‘Self-Forming’ Waterfalls Could Rewrite Earth’s History

The discovery of "self-forming" waterfalls might change the way that we interpret the history of the Earth.

Skogafoss waterfall near Skogar, in South Iceland.
Maja Hitij / Getty Images

The discovery of "self-forming" waterfalls might change the way that we interpret the history of the Earth.

A study published in Nature today suggests that some waterfalls form from downhill movement. Given the role that waterfalls play in understanding the history of the Earth, these “self-forming” types could change the way we interpret it. In particular, waterfalls can act as signals for changes in tectonic activity, sea level, or climate change.

Before the new study, scientists believed that waterfall formation was the result of an external force acting on a river. These forces often stem from sea-level changes, earthquake-induced topography changes, and different erosion times across different rocks. But as National Geographic Reports, the new data reveals that waterfalls can form in the absence of an external force, which could change inferences that scientists have made about the Earth’s history through the study of waterfalls.

Researchers sometimes use Earth’s modern topography to infer things that have happened to it in the past. For example, select deep valleys in Yosemite Valley were used to determine the presence of glaciers in the past. There are many past events can lead to the formation of waterfalls, such as glaciers or landslides that shift topography and faults that cross rivers that move over time.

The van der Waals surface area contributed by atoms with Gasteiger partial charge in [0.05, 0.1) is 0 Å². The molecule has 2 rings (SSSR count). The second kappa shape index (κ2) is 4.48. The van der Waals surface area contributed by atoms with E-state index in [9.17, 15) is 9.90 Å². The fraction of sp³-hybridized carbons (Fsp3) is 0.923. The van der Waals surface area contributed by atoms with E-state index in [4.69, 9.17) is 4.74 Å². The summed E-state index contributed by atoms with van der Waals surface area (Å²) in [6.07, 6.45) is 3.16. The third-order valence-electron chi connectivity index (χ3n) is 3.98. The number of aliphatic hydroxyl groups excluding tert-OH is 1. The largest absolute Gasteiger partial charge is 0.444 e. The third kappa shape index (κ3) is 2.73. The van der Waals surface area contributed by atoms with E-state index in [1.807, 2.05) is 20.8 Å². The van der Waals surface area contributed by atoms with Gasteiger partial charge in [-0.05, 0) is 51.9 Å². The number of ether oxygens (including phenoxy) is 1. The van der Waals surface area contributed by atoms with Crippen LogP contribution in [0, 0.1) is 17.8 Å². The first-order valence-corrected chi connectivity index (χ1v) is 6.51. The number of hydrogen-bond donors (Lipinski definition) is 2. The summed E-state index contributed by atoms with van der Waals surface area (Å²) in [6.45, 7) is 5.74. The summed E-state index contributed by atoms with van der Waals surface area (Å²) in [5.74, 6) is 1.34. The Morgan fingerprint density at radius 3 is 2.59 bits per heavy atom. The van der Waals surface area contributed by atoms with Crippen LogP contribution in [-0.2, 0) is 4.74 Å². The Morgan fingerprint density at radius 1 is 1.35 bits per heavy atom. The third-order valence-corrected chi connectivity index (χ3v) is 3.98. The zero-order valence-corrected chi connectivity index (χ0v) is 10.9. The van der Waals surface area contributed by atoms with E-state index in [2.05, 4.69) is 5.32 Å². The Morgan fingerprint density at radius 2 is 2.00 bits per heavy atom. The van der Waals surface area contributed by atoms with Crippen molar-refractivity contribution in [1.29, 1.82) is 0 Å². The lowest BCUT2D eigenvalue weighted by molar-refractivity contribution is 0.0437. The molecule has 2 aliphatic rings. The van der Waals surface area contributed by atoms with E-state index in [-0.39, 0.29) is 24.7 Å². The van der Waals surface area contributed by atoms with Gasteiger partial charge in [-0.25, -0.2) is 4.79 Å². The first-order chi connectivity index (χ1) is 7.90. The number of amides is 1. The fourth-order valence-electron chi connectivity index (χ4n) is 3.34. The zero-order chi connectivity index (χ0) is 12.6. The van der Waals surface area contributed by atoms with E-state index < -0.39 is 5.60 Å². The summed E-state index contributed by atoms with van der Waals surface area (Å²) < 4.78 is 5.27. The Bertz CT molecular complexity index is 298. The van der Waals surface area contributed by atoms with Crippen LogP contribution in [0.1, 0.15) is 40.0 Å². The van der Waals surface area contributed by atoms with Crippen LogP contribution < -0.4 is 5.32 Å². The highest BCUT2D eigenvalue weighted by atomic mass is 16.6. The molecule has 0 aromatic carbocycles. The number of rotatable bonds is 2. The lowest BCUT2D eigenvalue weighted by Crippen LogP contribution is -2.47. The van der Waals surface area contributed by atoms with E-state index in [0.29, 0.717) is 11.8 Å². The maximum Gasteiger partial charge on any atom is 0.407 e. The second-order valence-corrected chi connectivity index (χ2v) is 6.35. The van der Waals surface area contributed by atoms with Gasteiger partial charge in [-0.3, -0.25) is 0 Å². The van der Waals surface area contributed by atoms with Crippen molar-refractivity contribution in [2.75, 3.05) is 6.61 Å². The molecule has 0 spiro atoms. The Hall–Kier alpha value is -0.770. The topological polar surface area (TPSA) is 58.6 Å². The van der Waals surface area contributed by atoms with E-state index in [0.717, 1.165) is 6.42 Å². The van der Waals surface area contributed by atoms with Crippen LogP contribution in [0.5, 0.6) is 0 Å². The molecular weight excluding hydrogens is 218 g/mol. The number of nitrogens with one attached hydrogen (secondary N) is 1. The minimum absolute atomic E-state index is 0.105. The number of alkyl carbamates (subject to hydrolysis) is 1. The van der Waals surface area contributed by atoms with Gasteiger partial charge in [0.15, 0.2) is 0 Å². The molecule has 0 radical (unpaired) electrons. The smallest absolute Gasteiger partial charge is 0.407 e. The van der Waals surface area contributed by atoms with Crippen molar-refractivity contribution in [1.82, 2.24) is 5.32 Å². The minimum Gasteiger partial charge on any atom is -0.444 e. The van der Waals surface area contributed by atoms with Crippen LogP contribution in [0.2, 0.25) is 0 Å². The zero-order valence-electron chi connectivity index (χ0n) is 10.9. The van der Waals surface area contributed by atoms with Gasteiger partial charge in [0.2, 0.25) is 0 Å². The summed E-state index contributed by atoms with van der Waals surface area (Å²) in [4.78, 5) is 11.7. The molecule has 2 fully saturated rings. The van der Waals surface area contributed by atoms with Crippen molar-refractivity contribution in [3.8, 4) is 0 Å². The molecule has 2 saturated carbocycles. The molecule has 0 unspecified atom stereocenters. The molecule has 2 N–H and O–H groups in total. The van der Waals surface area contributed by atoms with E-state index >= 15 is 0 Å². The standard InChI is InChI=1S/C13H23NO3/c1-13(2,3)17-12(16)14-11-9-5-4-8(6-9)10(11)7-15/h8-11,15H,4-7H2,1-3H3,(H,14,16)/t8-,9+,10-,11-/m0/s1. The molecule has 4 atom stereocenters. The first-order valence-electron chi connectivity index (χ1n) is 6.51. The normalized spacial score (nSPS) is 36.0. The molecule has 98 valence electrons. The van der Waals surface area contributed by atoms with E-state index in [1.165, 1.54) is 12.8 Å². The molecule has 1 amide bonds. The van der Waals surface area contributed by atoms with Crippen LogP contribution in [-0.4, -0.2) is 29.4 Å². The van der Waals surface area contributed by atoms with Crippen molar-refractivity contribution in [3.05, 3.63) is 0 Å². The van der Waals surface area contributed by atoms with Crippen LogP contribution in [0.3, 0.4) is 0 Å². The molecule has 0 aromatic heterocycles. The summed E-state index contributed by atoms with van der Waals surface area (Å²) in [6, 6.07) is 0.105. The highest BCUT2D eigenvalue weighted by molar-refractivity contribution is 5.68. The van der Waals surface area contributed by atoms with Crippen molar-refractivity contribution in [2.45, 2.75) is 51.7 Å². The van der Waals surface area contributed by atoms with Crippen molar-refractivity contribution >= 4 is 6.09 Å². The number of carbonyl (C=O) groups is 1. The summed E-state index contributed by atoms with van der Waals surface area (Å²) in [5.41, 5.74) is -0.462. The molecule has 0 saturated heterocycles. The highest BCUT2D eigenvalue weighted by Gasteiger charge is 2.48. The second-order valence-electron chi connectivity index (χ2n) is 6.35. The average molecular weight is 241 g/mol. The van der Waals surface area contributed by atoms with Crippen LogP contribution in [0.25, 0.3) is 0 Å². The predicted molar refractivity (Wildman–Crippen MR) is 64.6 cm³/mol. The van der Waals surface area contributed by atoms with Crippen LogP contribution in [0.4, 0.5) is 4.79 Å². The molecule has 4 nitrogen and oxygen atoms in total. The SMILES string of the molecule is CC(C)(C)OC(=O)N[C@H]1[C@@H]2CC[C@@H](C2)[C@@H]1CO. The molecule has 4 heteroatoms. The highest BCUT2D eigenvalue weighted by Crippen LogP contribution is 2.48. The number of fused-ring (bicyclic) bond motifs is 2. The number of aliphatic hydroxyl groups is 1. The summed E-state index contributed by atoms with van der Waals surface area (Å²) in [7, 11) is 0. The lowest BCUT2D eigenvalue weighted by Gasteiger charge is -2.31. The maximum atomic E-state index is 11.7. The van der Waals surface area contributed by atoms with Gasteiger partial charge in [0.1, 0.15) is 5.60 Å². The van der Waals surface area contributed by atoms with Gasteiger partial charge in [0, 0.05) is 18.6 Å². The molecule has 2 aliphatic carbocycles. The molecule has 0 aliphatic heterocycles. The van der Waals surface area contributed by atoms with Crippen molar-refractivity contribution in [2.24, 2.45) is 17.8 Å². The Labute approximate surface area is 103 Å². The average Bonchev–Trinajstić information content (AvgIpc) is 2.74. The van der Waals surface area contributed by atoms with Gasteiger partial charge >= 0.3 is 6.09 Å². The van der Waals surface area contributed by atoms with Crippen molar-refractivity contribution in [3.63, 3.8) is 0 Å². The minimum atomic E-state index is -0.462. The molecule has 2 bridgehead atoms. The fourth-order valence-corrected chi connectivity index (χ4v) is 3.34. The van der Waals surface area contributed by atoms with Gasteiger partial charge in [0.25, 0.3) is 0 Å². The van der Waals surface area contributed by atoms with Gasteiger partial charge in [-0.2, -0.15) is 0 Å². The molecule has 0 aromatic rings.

As Gizmodo reports, the team of researchers behind the study created a laboratory model of a riverbed using a piece of polyurethane, which was designed to simulate the bedrock that acts as the foundation for waterfalls. Afterward, they angled it to a 10-degree angle and poured a mixture of water and gravel onto it to simulate sediment getting carried by the motion of a river.

At first, the water created a channel in the polyurethane, which lead to the formation of a staircase of pools after about 2.4 hours. After the pools, it built steep chutes — sloping channels that carried the water to lower levels — which resulted in more pools. Eventually, these pools led to the formation of a small waterfall. Even more interesting, the passage of time made way for erosion that deceased the waterfall behavior but led to the formation of a new one.

Although findings are still preliminary and have yet to be replicated outside of the laboratory, they suggest that we might have more to learn about waterfalls and the way that they can be used to interpret the Earth’s history.

“Waterfalls are these messengers of change on landscapes,” said Ben Crosby, a geomorphologist at Idaho State University who was not involved in the recent study.

“As an energetic point, they’re able to carry that message of change through watersheds. That’s why we give them so much attention as geomorphologists, and why taking pause at the attribution of that change is so important.”